If you’re using opencv and/or tifffile to prepare your dataset for training deep learning models, beware the difference between the imread function in both libraries, i.e., cv2.imread and tifffile.imread. It makes a huge difference, especially if you have custom, multi-channel images.

Let’s experiment with an example custom tif image with dimensions 224x224x4 below.

# import necessary modules

import cv2
import tifffile
import matplotlib.pyplot as plt
%matplotlib inline

# read image with tifffile

image_tifffile = tifffile.imread('example.tif')
print(image_tifffile.shape) # prints 224x224x4

(224, 224, 4)
# read image with cv2
image_cv2 = cv2.imread('example.tif', cv2.IMREAD_UNCHANGED)
print(image_cv2.shape) # also prints 224x224x4
(224, 224, 4)

Looks great, the same image read with both libraries are read and have the same size. However, there is a twist. Let’s use matplotlib and plot all four slices for the image read by both libraries.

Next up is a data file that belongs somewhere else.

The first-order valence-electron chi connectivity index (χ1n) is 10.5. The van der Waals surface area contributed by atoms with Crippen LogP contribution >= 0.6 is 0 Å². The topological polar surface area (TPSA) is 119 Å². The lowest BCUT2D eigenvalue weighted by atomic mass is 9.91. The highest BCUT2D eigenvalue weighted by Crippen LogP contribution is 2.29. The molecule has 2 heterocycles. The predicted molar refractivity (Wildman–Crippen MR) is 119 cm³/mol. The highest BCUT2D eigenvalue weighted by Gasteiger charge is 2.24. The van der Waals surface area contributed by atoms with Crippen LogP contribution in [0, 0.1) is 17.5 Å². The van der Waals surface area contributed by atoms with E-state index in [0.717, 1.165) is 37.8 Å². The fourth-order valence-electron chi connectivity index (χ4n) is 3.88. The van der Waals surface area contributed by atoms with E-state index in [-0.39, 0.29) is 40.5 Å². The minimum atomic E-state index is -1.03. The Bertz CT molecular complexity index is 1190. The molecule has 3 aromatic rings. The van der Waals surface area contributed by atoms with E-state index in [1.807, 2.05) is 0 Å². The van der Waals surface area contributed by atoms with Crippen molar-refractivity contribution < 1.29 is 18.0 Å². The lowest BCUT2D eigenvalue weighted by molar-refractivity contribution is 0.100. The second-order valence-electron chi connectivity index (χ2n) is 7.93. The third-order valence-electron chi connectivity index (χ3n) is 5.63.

# plot all four slices for both images read above
fig, ax = plt.subplots(2, 4)
for i in range(4):
    ax[0, i].imshow(image_tifffile[:,:,i], cmap='gray')
    ax[1, i].imshow(image_cv2[:,:,i], cmap='gray')
for axi in ax.ravel():


The first row shows the four slices for the image read with tifffile. The second row shows the same, but read with opencv (cv2)

Opencv swaps channels 1 and 3. I learned it the hard way, and wanted to give you a heads-up! I hope you enjoyed reading.

Cheers :)